You have to read the small print on the labels to find one without all the improvers. The instructions for these modern dried yeasts will specify mixing the yeast powder (or rather tiny grains) with the dry flour - and that is the best way to use them.

Again unfortunately, the manufacturers often specify using an excessive quantity of these products. Use no more than 1/3 of the quantity that a recipe specifies for fresh yeast, ideally a touch less than that. Typically the USA instructions will talk about a "more rapid action, 30% faster rising" and such nonsense. This is simply encouraging you to use more of their product! Don't! Bread benefits from slow rising, using less yeast. Time is an important ingredient, and despite the hype, there are no short cuts. Speed is NOT an advantage of this type of yeast - when its used properly - regardless of the claims. 

Many manufacturers use the identical strain of yeast for their fresh and instant mix products. So its actually exactly the same yeast, just prepared using new technology for easy convenient storage.

For home baking, with the cost of the yeast being pretty insignificant, it makes sense to use the product better suited to occasional, small quantity, baking - even if it does cost a fraction more. At least there should be no wastage whatever. Surplus content of open packs can be stored in a closed glass jar in the fridge for months, with no problem whatever.


"Fresh yeast" is about 2/3 water. If the manufacturers thought it could be frozen successfully, without damaging the yeast cells, don't you think they'd be freezing it (under ideal conditions at the factory) and selling it from the display freezer, alongside the frozen peas?  

Toots's picture

Thank you Dougal for your reply.

After looking at various other websites, cookery books etc. which gave conflicting reports, your explanation was very clear and comprehensive and, certainly, made a lot of sense.  Thank you very much for your advice.


Magrat's picture

I have always frozen my yeast and it has kept for years.  There was a time I did little or no baking for over 2 years, and the yeast I had worked just fine when I tested it.  I just leave it in the jar it came in, on the shelf in the door of my freezer. 

Sparkie's picture

Yeasties can survive the reeze very nicely provided there is no free water available. The freezing spears the yeast cells killing them, or engulfs them and crushes them to death, hence the goo that is left from frosen "Fresh" yeast.


if you have a vacumn bag sysstem, I was told that is the best way to keep yeast, and storing it in the fridge is the best place. Although the gent on the help desk added, if you can really vacum seal it w/o heat, you could just leave it itn the cubbord , although most people can not do that, so the party line is not freezer, but in the fridge. At Fleishmans, there can be a varient from active to fresh yeast, and it is indistinguishable to us, you need a microscope. The active dry and rapid rise are identicle, and ther is no difference in cell counts.

 They process it two-threeways, all describe above, that is as a block as fresh yeast, very perishable, and two dry. One is  pelletised and can be dropped into 115 degree water. the other is extruded and dried and has no buffer, so cooler water, like heads should prevail.

I have been buying red star in two pound vacumn bags and I put yeat in plastic veg bags then a chinese take out soup container and stored successfully for 1.5 -2 years. I will ditch it at 1.5-1.75 If I notice it takes too long to proof.


I recently bought Fleishmans in 1# bags (a two fer, no choice). Then an unseen chinese container FULL of yeast magically appeared in my freezer, ggrrrr. I guess I knead t make more bread and inspect my "science experiments" more often! Since did not .

Yeast is so cheap like this I do not mind ditching an underperformer. Now it has risen in price, but when I started a 3 packet strip (.75 of ounce), was $2.85 , a 32 ounce bag was $2.85, duh, but I had to get someone get it for me from Costco.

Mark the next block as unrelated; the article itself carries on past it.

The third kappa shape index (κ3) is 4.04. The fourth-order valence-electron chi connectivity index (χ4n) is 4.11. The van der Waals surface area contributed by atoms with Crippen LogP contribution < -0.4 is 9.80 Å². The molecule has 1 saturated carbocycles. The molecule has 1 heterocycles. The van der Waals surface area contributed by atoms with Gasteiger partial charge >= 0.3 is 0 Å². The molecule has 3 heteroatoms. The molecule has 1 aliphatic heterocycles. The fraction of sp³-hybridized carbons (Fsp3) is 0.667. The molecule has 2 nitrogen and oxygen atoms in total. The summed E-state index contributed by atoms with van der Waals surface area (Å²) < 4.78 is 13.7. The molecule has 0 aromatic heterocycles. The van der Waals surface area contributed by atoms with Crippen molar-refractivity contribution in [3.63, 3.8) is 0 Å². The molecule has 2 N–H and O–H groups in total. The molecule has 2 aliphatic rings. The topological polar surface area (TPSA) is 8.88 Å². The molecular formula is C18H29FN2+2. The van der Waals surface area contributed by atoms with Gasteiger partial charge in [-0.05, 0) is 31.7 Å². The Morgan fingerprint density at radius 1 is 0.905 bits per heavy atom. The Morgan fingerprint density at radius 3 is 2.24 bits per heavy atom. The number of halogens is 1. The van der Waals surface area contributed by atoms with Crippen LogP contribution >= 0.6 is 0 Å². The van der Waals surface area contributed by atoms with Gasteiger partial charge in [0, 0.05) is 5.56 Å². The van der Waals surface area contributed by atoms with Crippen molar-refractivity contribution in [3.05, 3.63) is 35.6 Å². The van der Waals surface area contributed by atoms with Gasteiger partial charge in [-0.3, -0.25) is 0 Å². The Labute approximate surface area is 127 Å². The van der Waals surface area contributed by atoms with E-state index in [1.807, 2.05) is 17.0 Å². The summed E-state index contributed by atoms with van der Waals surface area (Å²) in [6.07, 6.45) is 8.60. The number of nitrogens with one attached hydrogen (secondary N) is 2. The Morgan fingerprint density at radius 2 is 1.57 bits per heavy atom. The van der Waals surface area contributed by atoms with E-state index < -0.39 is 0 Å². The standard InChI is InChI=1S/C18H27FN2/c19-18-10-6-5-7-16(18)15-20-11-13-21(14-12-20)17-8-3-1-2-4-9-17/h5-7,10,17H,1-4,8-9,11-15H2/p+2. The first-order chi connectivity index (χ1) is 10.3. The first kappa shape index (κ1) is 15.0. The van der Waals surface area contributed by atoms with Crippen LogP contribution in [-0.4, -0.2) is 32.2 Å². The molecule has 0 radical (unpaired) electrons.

Now a 2 pound pack, is $3.86 and a 3 pack strip is $2.90. Amazing price diff.


Pickles's picture

Don't put fresh yeast in kitchen foil to freeze. When thawed it's liquid and dead. A sad view and really disappointing  as I had all the ingresients for a delicious prawn pizza and now I need to figure something else out.

rossb's picture

I started using fresh yeast about a year ago and won't use anything else now. You can get a 1 lb. block from the bakery of your local Whole Foods store for about $2. I get one every 2 -3 weeks and toss what I don't use after that. Hate to toss it, but it's less than a buck's worth. Seems to be great for the compost pile too! Haven't tried to freeze it.

Pickles's picture

Indeed, that's what i'd been doing, just throw the rest away, what a waste... It's only £1 I know, but still. I'll try storing it in a screw top jar.

SusanWozniak's picture

I store mine in a stainless steel canister that I bought somewhere long ago.  The canister is ideal, a nice stiff container that is easy to scoop yeast from, directly out of the freezer.  Used it for years.

allysnina's picture

Yes, I too, freeze yeast and have never had a problem...I've actually had my yeast in the freezer for 3 years that I bought from Sam's Club...just the other day I debated tossing it but figured I'd use it one more time, and low and behold it was perfectly fine....but I'm thinking I should still toss it because it surely will fail soon!

ebevill's picture

Hi everyone!

As a newbie, I stll struggle with dough rising.  I bought  a jar of Fleishman yeast for bread machine and convention ovens, however the yeast still does not activate. I use 1tsp of yeast to 1 cup of warm water.  Is this right?

Paddyscake's picture

which I believe is bread machine yeast, does not have to be activated in water. You can just add it directly to the flour. You could activate it in warm water, it won't hurt. The temp of the water shouldn't be over 110 deg.


Yumarama's picture

I was having problems rising the bread and I thought perhaps my jar of Instant yeast (same as bread machine, different name is just a marketing ploy) was just a bit old, I'd had it for a while. I tested a bit, about what you used, in a cup of warm water and... nothing much.

So the next time I was by the local bulk store, I grabbed about a half cup of Instant yeast and came home expecting this to work great. I decided to test that too  and lo and behold, same result. Barely any sign of activity. I figured maybe the stuff at the bulk store might have sat around too long too.